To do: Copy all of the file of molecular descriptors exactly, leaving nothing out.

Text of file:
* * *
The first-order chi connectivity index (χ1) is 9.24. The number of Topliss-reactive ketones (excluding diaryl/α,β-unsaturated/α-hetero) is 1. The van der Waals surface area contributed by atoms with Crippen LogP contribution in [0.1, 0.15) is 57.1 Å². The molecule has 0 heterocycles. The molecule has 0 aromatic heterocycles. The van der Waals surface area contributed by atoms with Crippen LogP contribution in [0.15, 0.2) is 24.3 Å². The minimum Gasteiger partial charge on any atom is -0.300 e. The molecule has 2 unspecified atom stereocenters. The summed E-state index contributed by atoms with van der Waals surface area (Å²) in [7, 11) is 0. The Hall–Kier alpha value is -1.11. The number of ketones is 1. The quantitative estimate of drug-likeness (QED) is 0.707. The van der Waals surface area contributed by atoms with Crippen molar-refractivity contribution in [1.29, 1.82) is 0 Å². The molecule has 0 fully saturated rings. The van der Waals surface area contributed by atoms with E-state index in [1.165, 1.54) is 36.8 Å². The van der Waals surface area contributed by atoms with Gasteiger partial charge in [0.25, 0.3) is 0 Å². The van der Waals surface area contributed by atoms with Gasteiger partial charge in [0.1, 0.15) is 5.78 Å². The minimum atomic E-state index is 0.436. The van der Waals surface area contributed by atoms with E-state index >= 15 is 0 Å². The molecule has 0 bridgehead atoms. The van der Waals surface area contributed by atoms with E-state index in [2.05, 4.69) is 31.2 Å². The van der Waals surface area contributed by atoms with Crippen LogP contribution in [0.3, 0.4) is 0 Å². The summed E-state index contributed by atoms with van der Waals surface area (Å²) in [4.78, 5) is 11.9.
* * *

The first-order chi connectivity index (χ1) is 9.24. The number of Topliss-reactive ketones (excluding diaryl/α,β-unsaturated/α-hetero) is 1. The van der Waals surface area contributed by atoms with Crippen LogP contribution in [0.1, 0.15) is 57.1 Å². The molecule has 0 heterocycles. The molecule has 0 aromatic heterocycles. The van der Waals surface area contributed by atoms with Crippen LogP contribution in [0.15, 0.2) is 24.3 Å². The minimum Gasteiger partial charge on any atom is -0.300 e. The molecule has 2 unspecified atom stereocenters. The summed E-state index contributed by atoms with van der Waals surface area (Å²) in [7, 11) is 0. The Hall–Kier alpha value is -1.11. The number of ketones is 1. The quantitative estimate of drug-likeness (QED) is 0.707. The van der Waals surface area contributed by atoms with Crippen molar-refractivity contribution in [1.29, 1.82) is 0 Å². The molecule has 0 fully saturated rings. The van der Waals surface area contributed by atoms with E-state index in [1.165, 1.54) is 36.8 Å². The van der Waals surface area contributed by atoms with Gasteiger partial charge in [0.25, 0.3) is 0 Å². The van der Waals surface area contributed by atoms with Gasteiger partial charge in [0.1, 0.15) is 5.78 Å². The minimum atomic E-state index is 0.436. The van der Waals surface area contributed by atoms with E-state index >= 15 is 0 Å². The molecule has 0 bridgehead atoms. The van der Waals surface area contributed by atoms with E-state index in [2.05, 4.69) is 31.2 Å². The van der Waals surface area contributed by atoms with Crippen LogP contribution in [0.3, 0.4) is 0 Å². The summed E-state index contributed by atoms with van der Waals surface area (Å²) in [4.78, 5) is 11.9.